As someone who’s followed politics and elections as long as I have, pretty much nothing surprises me anymore. Attack ads, funny commercials, “oops” moments. They’re all to be expected. But I thought that using candidates’ children as targets of attack was pretty much off limits, especially after the 2000 presidential campaign when supporters of George W. Bush engaged in “push polling” to suggesting that John McCain’s daughter, Bridget, who was adopted from Bangladesh, was actually an African-American child he had fathered out of wedlock.
I wish I were making that up, but I’m not. McCain was in the lead at the time, but after those efforts his campaign was pretty much over. Jon Huntsman doesn’t want that to happen to his run for the White House.
As a mom by international adoption myself, I found that whole McCain episode despicable, not just for using a young child as negative political ammunition, but also because of the unspoken underlying message — there’s something wrong with your family if you’ve got a child that is a different race than your own.
Fast forward to today’s crazy 2012 presidential campaign. This time, the targets have become Jon Huntsman’s two youngest daughters — 12-year-old Gracie who was adopted from China and five-year-old Asha, who was born in India. They’re the stars of a new negative ad produced by some group calling themselves “NHLiberty4Paul,” asking in their “Manchurian Candidate” ad, as if its a bad thing, “China Jon’s Daughters: Even Adopted?”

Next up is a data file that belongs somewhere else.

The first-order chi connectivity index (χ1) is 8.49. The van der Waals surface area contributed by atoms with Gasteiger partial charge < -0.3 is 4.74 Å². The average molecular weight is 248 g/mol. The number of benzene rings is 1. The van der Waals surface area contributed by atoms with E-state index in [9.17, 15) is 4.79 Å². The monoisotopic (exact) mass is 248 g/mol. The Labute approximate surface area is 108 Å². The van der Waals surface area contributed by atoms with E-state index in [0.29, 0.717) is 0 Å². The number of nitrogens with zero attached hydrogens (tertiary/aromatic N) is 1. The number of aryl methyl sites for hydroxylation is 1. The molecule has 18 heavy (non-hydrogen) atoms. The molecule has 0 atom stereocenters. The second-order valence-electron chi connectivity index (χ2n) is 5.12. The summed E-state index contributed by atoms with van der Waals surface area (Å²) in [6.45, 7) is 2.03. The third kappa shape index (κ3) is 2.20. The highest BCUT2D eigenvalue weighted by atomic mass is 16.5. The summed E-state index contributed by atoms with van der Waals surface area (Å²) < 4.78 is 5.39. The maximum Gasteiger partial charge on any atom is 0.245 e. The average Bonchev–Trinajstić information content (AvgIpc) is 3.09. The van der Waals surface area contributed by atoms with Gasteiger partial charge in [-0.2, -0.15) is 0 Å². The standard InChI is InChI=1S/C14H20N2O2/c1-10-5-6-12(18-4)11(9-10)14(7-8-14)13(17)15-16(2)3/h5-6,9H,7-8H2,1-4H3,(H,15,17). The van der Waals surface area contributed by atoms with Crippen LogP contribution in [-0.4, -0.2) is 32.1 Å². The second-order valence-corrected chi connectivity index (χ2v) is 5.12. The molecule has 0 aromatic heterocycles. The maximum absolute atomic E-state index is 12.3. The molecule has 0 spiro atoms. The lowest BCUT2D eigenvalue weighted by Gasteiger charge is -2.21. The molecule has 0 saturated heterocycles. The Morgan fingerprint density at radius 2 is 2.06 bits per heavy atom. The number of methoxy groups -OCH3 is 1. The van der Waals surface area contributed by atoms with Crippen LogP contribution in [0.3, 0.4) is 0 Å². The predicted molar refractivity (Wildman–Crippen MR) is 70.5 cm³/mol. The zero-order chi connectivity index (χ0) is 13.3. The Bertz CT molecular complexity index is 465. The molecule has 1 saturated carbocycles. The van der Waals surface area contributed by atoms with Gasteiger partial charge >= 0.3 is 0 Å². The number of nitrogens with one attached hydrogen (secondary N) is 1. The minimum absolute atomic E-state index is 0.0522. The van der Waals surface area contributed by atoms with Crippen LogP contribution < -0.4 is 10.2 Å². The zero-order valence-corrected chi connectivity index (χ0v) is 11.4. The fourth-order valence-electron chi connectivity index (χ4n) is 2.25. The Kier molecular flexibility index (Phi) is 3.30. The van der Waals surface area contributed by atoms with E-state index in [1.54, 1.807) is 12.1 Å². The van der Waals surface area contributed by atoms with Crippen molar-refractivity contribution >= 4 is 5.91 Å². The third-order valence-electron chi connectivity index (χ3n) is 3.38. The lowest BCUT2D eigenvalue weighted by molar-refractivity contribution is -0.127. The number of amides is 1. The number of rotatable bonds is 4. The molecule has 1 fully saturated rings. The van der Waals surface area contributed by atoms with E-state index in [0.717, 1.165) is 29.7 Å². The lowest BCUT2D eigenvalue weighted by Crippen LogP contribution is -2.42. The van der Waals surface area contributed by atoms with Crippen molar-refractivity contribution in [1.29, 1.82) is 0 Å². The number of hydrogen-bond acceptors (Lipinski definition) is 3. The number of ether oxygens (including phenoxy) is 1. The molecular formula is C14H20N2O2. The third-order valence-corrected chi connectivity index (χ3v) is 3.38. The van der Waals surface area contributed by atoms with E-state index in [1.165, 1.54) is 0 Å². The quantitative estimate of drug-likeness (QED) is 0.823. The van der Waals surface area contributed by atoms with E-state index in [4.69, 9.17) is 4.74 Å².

In the 2000 presidential race, McCain tried to ignore the attacks, hoping they’d go away. Huntsman is taking the opposite approach, saying to reporters that he could only comment on how stupid it is to suggest there was something sinister or Manchurian Candidate-like in his family’s decision to adopt.
The larger question for me, as a mom by adoption, is this — when will our society stop viewing families formed by adoption as something that’s “other.” News reports dealing with families generally don’t make a point of commenting about whether children are biological members of their families. So why do so many people feel the need to point out if adoption was involved? Are they scared? Nervous? Uncomfortable? I think it’s a combination of all those things, but most of all it’s just wrong.
As adults, we can handle it when an inappropriate remark is made about how our families came to be. But our kids can’t. Huntsman is doing a great job making both the press, and whoever this “NHLiberty4Paul” is, back away. But their actions and insinuations are going to linger with Huntman’s daughters — especially his twelve-year-old — forever.
I know because we’ve been there as a family. Obviously no one has ever suggested my husband and I were Communists for adopting our daughter from China. But every comment our daughter ever reads or hears that is in anyway negative or hurtful about the fact that she came to us through adoption is like having a rug pulled out from under her sometimes shaky sense of self and where she belongs in this world.
For those who want to play dirty politics, I can’t stop you. But leave Huntsman’s kids — and mine — out of it.
Joanne Bamberger writes the blog PunditMom, and is the author of Mothers of Intention: How Women and Social Media are Revolutionizing Politics in America (on sale now at Amazon!), a bipartisan look at how women online will be a force to be reckoned with in the 2012 election!